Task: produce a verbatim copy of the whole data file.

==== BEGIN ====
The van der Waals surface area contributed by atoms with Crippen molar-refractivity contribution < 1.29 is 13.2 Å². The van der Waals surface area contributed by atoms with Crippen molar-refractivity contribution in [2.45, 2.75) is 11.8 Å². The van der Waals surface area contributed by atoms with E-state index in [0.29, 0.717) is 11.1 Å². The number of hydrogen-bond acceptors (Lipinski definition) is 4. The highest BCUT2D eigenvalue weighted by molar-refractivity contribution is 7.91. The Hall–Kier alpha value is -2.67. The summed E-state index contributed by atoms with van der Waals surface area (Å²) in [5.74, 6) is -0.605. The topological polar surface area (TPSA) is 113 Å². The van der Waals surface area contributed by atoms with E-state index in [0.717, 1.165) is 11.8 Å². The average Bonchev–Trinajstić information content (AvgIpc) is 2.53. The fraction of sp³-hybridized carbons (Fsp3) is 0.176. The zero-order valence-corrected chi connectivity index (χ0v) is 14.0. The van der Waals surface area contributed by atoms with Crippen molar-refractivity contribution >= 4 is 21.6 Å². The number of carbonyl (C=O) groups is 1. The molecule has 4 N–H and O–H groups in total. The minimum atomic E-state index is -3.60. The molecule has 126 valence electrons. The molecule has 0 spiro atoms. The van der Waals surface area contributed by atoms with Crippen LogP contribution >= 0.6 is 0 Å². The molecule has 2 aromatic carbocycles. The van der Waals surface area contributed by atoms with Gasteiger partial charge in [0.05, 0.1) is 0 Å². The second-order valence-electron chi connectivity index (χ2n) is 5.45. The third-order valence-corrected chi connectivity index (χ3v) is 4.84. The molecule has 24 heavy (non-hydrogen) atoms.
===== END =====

The van der Waals surface area contributed by atoms with Crippen molar-refractivity contribution < 1.29 is 13.2 Å². The van der Waals surface area contributed by atoms with Crippen molar-refractivity contribution in [2.45, 2.75) is 11.8 Å². The van der Waals surface area contributed by atoms with E-state index in [0.29, 0.717) is 11.1 Å². The number of hydrogen-bond acceptors (Lipinski definition) is 4. The highest BCUT2D eigenvalue weighted by molar-refractivity contribution is 7.91. The Hall–Kier alpha value is -2.67. The summed E-state index contributed by atoms with van der Waals surface area (Å²) in [5.74, 6) is -0.605. The topological polar surface area (TPSA) is 113 Å². The van der Waals surface area contributed by atoms with E-state index in [0.717, 1.165) is 11.8 Å². The average Bonchev–Trinajstić information content (AvgIpc) is 2.53. The fraction of sp³-hybridized carbons (Fsp3) is 0.176. The zero-order valence-corrected chi connectivity index (χ0v) is 14.0. The van der Waals surface area contributed by atoms with Crippen molar-refractivity contribution >= 4 is 21.6 Å². The number of carbonyl (C=O) groups is 1. The molecule has 4 N–H and O–H groups in total. The minimum atomic E-state index is -3.60. The molecule has 126 valence electrons. The molecule has 0 spiro atoms. The van der Waals surface area contributed by atoms with Crippen LogP contribution >= 0.6 is 0 Å². The molecule has 2 aromatic carbocycles. The van der Waals surface area contributed by atoms with Gasteiger partial charge in [0.05, 0.1) is 0 Å². The second-order valence-electron chi connectivity index (χ2n) is 5.45. The third-order valence-corrected chi connectivity index (χ3v) is 4.84. The molecule has 24 heavy (non-hydrogen) atoms.